PH remains attractive to investors, says HSBC
While Brexit or Britain’s breakaway from the European Union is seen to intensify global risk aversion, the Philippines—along with a handful of Asian markets—remains attractive to equity investors, investment experts from British banking giant HSBC said.
“We believe Asia will stay relatively resilient to withstand the Brexit headwind, and we also believe that relatively limited direct trade of Asia to the UK should provide cushion in terms of market drawdown driven by this external shock,” Fan Cheuk Wan, HSBC head of investment strategy, said in a recent press briefing.
Following the British memorandum that favored Brexit, HSBC slashed overall equity allocation for equities in line with the shift to a more “defensive” strategy.
However, Fan said HSBC was still upbeat on Asia.
And within Asia, it had an “overweight” recommendation on China, Singapore, Indonesia and the Philippines.
The three domestic-driven economies—the Philippines, Indonesia and China—are seen better positioned to withstand the external headwinds, while Singapore is also appealing because it is the highest yielding equity market for Asia, Fan said.
“Overweight” is a recommendation to load up on equities relative to a certain benchmark while “underweight” is a recommendation to sell.
HSBC head of Asia-Pacific equity strategy Herald van Linde said while Philippine equities were still expensive, the overweight rating was “warranted by the fact that profitability is still good” against the backdrop of a stable underlying macroeconomic environment.
Remittance flows continued to act as stabilizer for the economy, he added.
HSBC expects Philippine corporate earnings to grow by around 9 percent this year, slightly down from the 10 percent forecast in January, when the bank first issued its overweight recommendation on local equities.
Fan said asset prices in the eurozone could further go down due to contagion risks.
As such, HSBC cut its allocation for European equities to underweight from neutral, citing the political risk premium.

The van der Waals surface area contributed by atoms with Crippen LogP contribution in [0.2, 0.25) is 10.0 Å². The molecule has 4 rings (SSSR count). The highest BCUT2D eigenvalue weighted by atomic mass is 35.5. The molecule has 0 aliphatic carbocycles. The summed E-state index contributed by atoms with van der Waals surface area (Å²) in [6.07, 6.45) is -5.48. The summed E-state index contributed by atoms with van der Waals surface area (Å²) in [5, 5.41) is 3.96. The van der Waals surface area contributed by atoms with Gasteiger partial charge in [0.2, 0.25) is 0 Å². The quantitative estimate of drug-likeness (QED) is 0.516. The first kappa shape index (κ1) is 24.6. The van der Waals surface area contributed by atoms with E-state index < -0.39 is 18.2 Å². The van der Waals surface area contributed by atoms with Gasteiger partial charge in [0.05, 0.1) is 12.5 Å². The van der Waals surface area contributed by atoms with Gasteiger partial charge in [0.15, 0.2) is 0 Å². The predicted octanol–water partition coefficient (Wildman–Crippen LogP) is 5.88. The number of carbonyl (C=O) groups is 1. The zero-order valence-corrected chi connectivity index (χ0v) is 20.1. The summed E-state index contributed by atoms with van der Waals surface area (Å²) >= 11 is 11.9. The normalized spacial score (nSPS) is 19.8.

On the other hand, HSBC increased its allocation for US equities, deemed a “safer” alternative in terms of equity exposure.
With the reduced allocation for Europe and the UK, HSBC’s overall positioning in the developed market has been cut down.
As an asset class, HSBC also cited its allocation for emerging markets to neutral from slight overweight, noting that the expected strengthening of the US dollar would likely cap the performance of emerging market equities, Fan said.
By region, Fan noted that Eastern European emerging markets were also more vulnerable to Brexit, while Latin America was also seen to face headwinds as the near-term strength of the US dollar is seen to gnaw on commodity prices, in turn hitting hard commodity-exposed Latin American markets.
Meanwhile, HSBC is also underweight on Japanese equities as the likely appreciation of the yen is seen making Japanese exporters less competitive in the global marketplace.
As Europe adjusts to Brexit, HSBC expects investors to flock to safe haven assets including Japanese yen, Swiss francs, US dollar and gold.
For Asia, Van Linde said the region was unlikely to suffer much from the trade and financing channels.
However, he said Southeast Asia may be susceptible to risk aversion.
But unlike countries with current account deficits, Van Linde said the Philippines—given its current account surplus—should be less vulnerable to changes in investor sentiment.
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